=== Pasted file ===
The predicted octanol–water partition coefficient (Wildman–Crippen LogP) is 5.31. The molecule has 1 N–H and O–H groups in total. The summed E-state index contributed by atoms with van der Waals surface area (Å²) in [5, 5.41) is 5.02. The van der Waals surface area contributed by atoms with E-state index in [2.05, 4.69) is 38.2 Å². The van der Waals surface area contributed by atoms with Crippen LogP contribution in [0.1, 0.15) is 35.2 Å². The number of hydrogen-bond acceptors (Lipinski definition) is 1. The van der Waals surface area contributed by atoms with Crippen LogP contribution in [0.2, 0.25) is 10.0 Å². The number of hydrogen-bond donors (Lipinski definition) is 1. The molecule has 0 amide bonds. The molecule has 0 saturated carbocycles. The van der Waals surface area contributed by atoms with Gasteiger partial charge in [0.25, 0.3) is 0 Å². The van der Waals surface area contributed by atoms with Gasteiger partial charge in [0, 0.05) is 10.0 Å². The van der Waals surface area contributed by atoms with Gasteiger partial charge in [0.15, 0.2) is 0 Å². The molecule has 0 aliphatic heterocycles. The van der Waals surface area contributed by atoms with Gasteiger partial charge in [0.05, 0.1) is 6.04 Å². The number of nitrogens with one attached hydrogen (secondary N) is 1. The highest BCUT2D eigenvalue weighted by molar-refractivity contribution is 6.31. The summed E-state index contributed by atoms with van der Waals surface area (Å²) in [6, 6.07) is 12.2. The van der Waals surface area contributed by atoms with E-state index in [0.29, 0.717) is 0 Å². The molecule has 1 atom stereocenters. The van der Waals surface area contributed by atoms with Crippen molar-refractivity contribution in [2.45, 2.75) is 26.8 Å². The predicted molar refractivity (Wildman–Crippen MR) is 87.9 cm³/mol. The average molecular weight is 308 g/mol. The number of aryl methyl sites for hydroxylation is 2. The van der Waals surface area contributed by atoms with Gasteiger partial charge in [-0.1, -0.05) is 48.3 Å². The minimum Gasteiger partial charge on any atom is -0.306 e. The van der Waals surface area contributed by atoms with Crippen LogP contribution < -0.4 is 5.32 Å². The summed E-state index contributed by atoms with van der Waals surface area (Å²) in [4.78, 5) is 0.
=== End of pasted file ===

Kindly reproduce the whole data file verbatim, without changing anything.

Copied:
The predicted octanol–water partition coefficient (Wildman–Crippen LogP) is 5.31. The molecule has 1 N–H and O–H groups in total. The summed E-state index contributed by atoms with van der Waals surface area (Å²) in [5, 5.41) is 5.02. The van der Waals surface area contributed by atoms with E-state index in [2.05, 4.69) is 38.2 Å². The van der Waals surface area contributed by atoms with Crippen LogP contribution in [0.1, 0.15) is 35.2 Å². The number of hydrogen-bond acceptors (Lipinski definition) is 1. The van der Waals surface area contributed by atoms with Crippen LogP contribution in [0.2, 0.25) is 10.0 Å². The number of hydrogen-bond donors (Lipinski definition) is 1. The molecule has 0 amide bonds. The molecule has 0 saturated carbocycles. The van der Waals surface area contributed by atoms with Gasteiger partial charge in [0.25, 0.3) is 0 Å². The van der Waals surface area contributed by atoms with Gasteiger partial charge in [0, 0.05) is 10.0 Å². The van der Waals surface area contributed by atoms with Gasteiger partial charge in [0.15, 0.2) is 0 Å². The molecule has 0 aliphatic heterocycles. The van der Waals surface area contributed by atoms with Gasteiger partial charge in [0.05, 0.1) is 6.04 Å². The number of nitrogens with one attached hydrogen (secondary N) is 1. The highest BCUT2D eigenvalue weighted by molar-refractivity contribution is 6.31. The summed E-state index contributed by atoms with van der Waals surface area (Å²) in [6, 6.07) is 12.2. The van der Waals surface area contributed by atoms with E-state index in [0.29, 0.717) is 0 Å². The molecule has 1 atom stereocenters. The van der Waals surface area contributed by atoms with Crippen molar-refractivity contribution in [2.45, 2.75) is 26.8 Å². The predicted molar refractivity (Wildman–Crippen MR) is 87.9 cm³/mol. The average molecular weight is 308 g/mol. The number of aryl methyl sites for hydroxylation is 2. The van der Waals surface area contributed by atoms with Gasteiger partial charge in [-0.1, -0.05) is 48.3 Å². The minimum Gasteiger partial charge on any atom is -0.306 e. The van der Waals surface area contributed by atoms with Crippen LogP contribution < -0.4 is 5.32 Å². The summed E-state index contributed by atoms with van der Waals surface area (Å²) in [4.78, 5) is 0.